–District 7A Delegates Ryan Nawrocki and Kathy Szeliga have submitted their Year End Highlights for 2023 as they look forward to the new year and the 2024 Legislative Session. Here is Part Two of Three –
MSDE Superintendent Gone
In a surprising turn of events earlier this year, the Maryland School Superintendent announced that he would not be seeking a renewal of his contract.
Mohammed Choudhury was appointed in 2021 to lead the Maryland State Department of Education in the midst of the pandemic, as well as the historic rollout of Maryland’s Blueprint for Education.
While Superintendent Choudhury has been acclaimed as a brilliant educator and champion of equity, he struggled in this position of leadership.
Many MSDE employees spoke out against his unwillingness to collaborate and his ineffective leadership style. Also, the Accountability and Implementation Board tasked by the General Assembly to monitor the effective rollout of the Blueprint had been at odds with the Superintendent more than once.
All of these frustrating examples just pile on top of the ultimate scorecard for an education leader – the test scores of Maryland students.
You may remember back in January 2023, when the MCAP scores were released on MSDE’s website, it became evident that schools had reached new lows especially in the subject of mathematics. In fact, it was discovered that 23 schools in Baltimore City had zero students proficient in math, and 17 schools in Baltimore County had two or fewer students proficient.
We spoke out immediately and demanded that Baltimore County address these shocking results. Unfortunately, our efforts were met with excuses and a recurring punt of responsibility upon the new Blueprint rollout to rectify these problems.
Shortly after these conversations, investigative reporter Chris Papst released a shocking news report from Fox45. He revealed that MSDE had removed the test scores of failing schools and replaced them with an asterisk. It’s now impossible for parents, educators, and policymakers to compare test results from year to year.
We are hopeful that the interim Maryland State School Superintendent will do a better job with transparency and leading Maryland’s public schools to improved educational outcomes.
Dr. Carey Wright was appointed in October. She is a native Marylander. She was the Mississippi Superintendent for nine years and is credited with Mississippi’s rise as a national leader in literacy instruction and outcomes.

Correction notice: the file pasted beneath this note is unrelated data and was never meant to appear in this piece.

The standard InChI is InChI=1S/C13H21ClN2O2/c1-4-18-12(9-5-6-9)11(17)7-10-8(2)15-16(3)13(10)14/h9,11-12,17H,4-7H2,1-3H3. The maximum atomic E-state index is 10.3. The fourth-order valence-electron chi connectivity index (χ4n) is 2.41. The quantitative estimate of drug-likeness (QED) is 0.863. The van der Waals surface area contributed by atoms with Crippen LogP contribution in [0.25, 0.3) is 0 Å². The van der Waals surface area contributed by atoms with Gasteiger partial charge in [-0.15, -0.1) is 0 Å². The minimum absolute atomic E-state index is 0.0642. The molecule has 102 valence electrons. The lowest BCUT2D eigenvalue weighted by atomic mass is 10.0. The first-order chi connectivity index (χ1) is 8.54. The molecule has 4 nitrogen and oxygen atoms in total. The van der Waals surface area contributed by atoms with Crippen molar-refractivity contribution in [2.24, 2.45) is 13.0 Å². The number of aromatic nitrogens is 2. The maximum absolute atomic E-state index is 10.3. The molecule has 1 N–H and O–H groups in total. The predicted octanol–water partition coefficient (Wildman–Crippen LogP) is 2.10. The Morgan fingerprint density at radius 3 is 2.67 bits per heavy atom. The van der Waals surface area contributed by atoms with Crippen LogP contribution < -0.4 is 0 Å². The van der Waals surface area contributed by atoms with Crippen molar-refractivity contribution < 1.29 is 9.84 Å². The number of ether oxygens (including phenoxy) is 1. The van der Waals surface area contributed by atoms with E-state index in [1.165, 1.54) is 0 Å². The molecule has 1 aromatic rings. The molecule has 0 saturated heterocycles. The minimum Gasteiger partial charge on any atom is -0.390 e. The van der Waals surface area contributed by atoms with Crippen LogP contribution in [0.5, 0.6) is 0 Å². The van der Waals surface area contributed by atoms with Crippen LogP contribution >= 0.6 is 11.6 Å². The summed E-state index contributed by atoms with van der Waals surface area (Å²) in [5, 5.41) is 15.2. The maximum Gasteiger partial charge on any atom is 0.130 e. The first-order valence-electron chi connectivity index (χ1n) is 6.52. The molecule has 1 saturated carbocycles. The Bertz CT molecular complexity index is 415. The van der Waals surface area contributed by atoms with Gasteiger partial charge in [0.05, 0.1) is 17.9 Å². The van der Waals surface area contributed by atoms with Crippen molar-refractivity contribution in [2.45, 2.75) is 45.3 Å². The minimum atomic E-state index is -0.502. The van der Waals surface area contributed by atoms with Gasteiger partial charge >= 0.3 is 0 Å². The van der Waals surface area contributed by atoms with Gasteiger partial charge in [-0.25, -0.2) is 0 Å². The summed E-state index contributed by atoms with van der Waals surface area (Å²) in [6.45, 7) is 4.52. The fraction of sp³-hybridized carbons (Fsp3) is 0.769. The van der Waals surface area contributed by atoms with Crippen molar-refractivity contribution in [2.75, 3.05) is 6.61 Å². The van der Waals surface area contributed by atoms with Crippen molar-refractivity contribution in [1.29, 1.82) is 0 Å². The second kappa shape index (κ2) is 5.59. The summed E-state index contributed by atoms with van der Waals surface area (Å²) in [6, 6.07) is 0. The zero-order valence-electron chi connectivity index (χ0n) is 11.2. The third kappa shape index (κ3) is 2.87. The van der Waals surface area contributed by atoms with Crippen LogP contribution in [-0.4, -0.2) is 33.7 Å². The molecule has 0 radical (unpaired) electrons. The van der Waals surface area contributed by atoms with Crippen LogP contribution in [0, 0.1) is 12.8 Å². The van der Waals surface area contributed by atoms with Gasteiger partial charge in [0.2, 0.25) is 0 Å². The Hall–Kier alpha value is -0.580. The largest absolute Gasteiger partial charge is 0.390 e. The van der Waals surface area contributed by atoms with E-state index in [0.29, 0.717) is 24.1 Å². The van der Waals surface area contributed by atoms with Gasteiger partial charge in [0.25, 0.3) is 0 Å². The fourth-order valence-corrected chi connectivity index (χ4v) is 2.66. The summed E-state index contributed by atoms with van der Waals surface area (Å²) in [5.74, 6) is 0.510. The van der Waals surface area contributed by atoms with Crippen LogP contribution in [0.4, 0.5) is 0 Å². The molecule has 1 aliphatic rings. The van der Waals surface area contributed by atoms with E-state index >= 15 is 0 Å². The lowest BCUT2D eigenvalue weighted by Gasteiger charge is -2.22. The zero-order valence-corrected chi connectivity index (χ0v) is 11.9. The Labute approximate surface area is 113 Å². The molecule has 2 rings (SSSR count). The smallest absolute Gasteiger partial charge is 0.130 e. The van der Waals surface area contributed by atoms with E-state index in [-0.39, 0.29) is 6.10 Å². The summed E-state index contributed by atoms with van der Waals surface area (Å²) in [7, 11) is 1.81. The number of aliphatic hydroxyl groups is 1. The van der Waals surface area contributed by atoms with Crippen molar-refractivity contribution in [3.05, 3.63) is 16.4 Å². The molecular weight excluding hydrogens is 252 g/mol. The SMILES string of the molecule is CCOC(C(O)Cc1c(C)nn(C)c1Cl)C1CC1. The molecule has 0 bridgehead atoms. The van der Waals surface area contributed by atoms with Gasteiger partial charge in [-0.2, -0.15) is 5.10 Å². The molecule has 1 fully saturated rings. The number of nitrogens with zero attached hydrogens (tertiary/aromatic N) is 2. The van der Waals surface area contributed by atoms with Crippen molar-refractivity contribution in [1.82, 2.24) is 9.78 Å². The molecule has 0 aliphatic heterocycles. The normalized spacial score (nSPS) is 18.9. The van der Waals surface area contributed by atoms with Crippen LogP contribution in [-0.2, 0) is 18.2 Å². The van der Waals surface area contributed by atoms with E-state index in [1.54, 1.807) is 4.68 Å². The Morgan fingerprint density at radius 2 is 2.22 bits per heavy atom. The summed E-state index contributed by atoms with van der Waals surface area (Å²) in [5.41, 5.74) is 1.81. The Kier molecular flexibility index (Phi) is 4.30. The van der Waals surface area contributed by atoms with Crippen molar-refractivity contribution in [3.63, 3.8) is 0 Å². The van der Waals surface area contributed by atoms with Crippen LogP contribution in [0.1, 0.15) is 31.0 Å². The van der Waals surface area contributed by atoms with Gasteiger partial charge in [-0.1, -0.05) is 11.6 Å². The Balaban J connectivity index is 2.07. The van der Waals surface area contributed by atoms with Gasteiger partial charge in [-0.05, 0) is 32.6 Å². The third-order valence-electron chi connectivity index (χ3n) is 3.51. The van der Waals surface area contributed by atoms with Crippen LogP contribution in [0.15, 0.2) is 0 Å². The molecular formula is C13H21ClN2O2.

She implemented successful education reforms that increased graduation rates and improved national test scores faster than nearly all other states.
The education of ALL students across our state is a top priority for both of us. We will keep pushing for transparency and accountability in education to make sure your kids and grandkids get the education they deserve.
Back River Victory
Eastern Baltimore County and the Chesapeake Bay had a huge win this past year. The beleaguered Back River Wastewater Treatment Plant made headlines again as Baltimore City’s Department of Public Works agreed on a consent decree with the Maryland Department of the Environment and Blue Water Baltimore, who sued the City for years of negligence at the plant.
The consent decree will settle both lawsuits and include corrective actions to make repairs, in addition to stipulating the payment of fines and fees and additional administrative actions the City must perform.
The consent decree sets civil penalties against the City in the amount of $4.57 million to be paid to MDE for violations at both the Back River and Patapsco plants and $400,000 for reimbursing Blue Water Baltimore for its legal fees.
Our district borders the Bay, our state’s most precious natural resource. This news comes as a sigh of relief for many of our residents who have been frustrated and distraught by the lack of urgency in addressing these violations.
With the plant in disrepair, high bacteria levels in the Back River prompted warnings to residents to avoid contact with the water in the spring and summer of 2022.
The episode frustrated waterfront community residents, who were forced to avoid water recreation, sowing mistrust in the city’s ability to run the plants effectively.
Remember in March 2023, when the EPA tried to strongarm Baltimore City and County into accepting this shipment of toxic waste from Ohio? This was unconscionable, especially since the infamous Back River Plant had a two-alarm fire in February 2023.
We knew the plant had seen frequent sewer overflows into the river. Thankfully, our voices were heard, and thousands of residents joined us in signing a petition against the movement of the toxic water.
Now, just months later, we see another win for the residents of Eastern Baltimore County and the Chesapeake Bay with the announcement of steps being taken to inform the public and create safety measures at the plant.
We fully support these measures moving forward and will continue to work to protect your waterfront, the Chesapeake Bay, and the tributaries that flow into it.